This morning, at UN Ecumenical Chapel, we had a man from Southern Sudan come and speak to us. The Republic of Southern Sudan is the world’s “newest country”. The country was given formal independence from Sudan on 9th January, 2011, and is a country of great unrest.
This man spoke of the process of travelling to America, and the fact that he had applied for a visa for the US prior to Sudan’s independence, but his travel was after it. He described being told that he would need a new South Sudanese passport, and he was no longer a citizen of Sudan.
It got me thinking about identity, and the way in which we identify ourselves to others. Imagine the implications if the name of your country changed, or if the area you live in decided that they no longer belong to the land it is located in.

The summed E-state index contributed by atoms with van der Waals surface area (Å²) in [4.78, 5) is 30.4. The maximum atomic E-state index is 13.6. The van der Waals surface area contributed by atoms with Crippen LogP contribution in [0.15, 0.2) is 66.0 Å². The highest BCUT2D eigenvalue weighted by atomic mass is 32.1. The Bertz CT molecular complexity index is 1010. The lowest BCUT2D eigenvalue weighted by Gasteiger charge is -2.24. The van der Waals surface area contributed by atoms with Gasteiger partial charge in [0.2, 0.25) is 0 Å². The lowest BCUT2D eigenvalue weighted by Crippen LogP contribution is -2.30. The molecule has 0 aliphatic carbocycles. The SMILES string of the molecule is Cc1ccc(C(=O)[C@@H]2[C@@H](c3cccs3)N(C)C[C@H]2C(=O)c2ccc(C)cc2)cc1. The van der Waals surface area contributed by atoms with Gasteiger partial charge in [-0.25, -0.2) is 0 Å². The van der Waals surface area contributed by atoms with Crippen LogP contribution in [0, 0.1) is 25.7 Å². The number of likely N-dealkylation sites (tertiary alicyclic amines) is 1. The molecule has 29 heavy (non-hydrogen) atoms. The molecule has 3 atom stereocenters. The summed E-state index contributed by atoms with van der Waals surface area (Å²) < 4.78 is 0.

Being involved at the UN, I am regularly meeting people from other countries. Generally, the first question asked is “…and where are you from?”. While for many, this is an easy question to answer, for many it’s not so easy.
We live in an age of Global Citizenry – where migration between countries is much easier than it used to be, and where people pick up ideas and cultures as they travel. Australians, in particular, love to travel (http://tinyurl.com/3n2reph). Thomas Paine, a British writer, wrote “My country is the world, and my religion is to do good”. This is the way that many people think these days.
I’m not entirely sure what the point of this post is, other than to say that I’ve been thinking about identity, and what it means to be who you are, and to come from where you do. I’m interested to hear other people’s thoughts on identity and belonging… Feel free to comment!